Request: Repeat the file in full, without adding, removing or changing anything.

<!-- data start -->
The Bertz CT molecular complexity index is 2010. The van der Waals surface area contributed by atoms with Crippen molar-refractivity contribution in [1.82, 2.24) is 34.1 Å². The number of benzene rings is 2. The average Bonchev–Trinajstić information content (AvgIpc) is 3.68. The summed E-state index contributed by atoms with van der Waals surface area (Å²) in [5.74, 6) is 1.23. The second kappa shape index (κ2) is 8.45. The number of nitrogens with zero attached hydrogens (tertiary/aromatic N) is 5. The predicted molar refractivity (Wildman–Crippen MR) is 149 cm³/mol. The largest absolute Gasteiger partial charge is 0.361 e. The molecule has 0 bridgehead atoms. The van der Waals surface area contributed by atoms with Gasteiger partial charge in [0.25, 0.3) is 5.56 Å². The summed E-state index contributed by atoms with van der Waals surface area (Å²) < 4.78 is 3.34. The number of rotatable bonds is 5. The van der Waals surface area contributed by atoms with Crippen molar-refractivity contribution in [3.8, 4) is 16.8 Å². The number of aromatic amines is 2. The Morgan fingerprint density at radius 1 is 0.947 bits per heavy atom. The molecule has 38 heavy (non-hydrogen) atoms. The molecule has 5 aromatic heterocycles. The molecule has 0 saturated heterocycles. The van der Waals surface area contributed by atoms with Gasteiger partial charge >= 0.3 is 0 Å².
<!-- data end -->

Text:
The Bertz CT molecular complexity index is 2010. The van der Waals surface area contributed by atoms with Crippen molar-refractivity contribution in [1.82, 2.24) is 34.1 Å². The number of benzene rings is 2. The average Bonchev–Trinajstić information content (AvgIpc) is 3.68. The summed E-state index contributed by atoms with van der Waals surface area (Å²) in [5.74, 6) is 1.23. The second kappa shape index (κ2) is 8.45. The number of nitrogens with zero attached hydrogens (tertiary/aromatic N) is 5. The predicted molar refractivity (Wildman–Crippen MR) is 149 cm³/mol. The largest absolute Gasteiger partial charge is 0.361 e. The molecule has 0 bridgehead atoms. The van der Waals surface area contributed by atoms with Gasteiger partial charge in [0.25, 0.3) is 5.56 Å². The summed E-state index contributed by atoms with van der Waals surface area (Å²) < 4.78 is 3.34. The number of rotatable bonds is 5. The van der Waals surface area contributed by atoms with Crippen molar-refractivity contribution in [3.8, 4) is 16.8 Å². The number of aromatic amines is 2. The Morgan fingerprint density at radius 1 is 0.947 bits per heavy atom. The molecule has 38 heavy (non-hydrogen) atoms. The molecule has 5 aromatic heterocycles. The molecule has 0 saturated heterocycles. The van der Waals surface area contributed by atoms with Gasteiger partial charge >= 0.3 is 0 Å².